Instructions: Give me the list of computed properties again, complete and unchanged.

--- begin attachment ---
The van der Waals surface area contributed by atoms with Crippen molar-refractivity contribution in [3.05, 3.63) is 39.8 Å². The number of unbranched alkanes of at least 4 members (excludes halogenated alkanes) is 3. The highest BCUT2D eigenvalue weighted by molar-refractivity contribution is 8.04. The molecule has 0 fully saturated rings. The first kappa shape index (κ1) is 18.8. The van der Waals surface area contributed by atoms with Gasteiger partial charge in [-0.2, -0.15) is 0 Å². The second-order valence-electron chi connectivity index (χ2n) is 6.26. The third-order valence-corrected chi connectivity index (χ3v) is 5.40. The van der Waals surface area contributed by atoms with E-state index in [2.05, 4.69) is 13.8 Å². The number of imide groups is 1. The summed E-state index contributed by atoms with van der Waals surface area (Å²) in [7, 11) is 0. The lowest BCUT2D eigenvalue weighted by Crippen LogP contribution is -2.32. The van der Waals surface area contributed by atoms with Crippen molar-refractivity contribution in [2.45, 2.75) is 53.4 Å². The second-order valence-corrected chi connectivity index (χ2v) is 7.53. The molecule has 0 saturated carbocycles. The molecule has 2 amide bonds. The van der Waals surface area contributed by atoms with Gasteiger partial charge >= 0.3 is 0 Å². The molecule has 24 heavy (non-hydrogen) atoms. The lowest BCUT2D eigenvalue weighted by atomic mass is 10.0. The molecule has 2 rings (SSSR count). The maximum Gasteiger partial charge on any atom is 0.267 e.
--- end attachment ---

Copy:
The van der Waals surface area contributed by atoms with Crippen molar-refractivity contribution in [3.05, 3.63) is 39.8 Å². The number of unbranched alkanes of at least 4 members (excludes halogenated alkanes) is 3. The highest BCUT2D eigenvalue weighted by molar-refractivity contribution is 8.04. The molecule has 0 fully saturated rings. The first kappa shape index (κ1) is 18.8. The van der Waals surface area contributed by atoms with Gasteiger partial charge in [-0.2, -0.15) is 0 Å². The second-order valence-electron chi connectivity index (χ2n) is 6.26. The third-order valence-corrected chi connectivity index (χ3v) is 5.40. The van der Waals surface area contributed by atoms with E-state index in [2.05, 4.69) is 13.8 Å². The number of imide groups is 1. The summed E-state index contributed by atoms with van der Waals surface area (Å²) in [7, 11) is 0. The lowest BCUT2D eigenvalue weighted by Crippen LogP contribution is -2.32. The van der Waals surface area contributed by atoms with Crippen molar-refractivity contribution in [2.45, 2.75) is 53.4 Å². The second-order valence-corrected chi connectivity index (χ2v) is 7.53. The molecule has 0 saturated carbocycles. The molecule has 2 amide bonds. The van der Waals surface area contributed by atoms with Gasteiger partial charge >= 0.3 is 0 Å². The molecule has 24 heavy (non-hydrogen) atoms. The lowest BCUT2D eigenvalue weighted by atomic mass is 10.0. The molecule has 2 rings (SSSR count). The maximum Gasteiger partial charge on any atom is 0.267 e.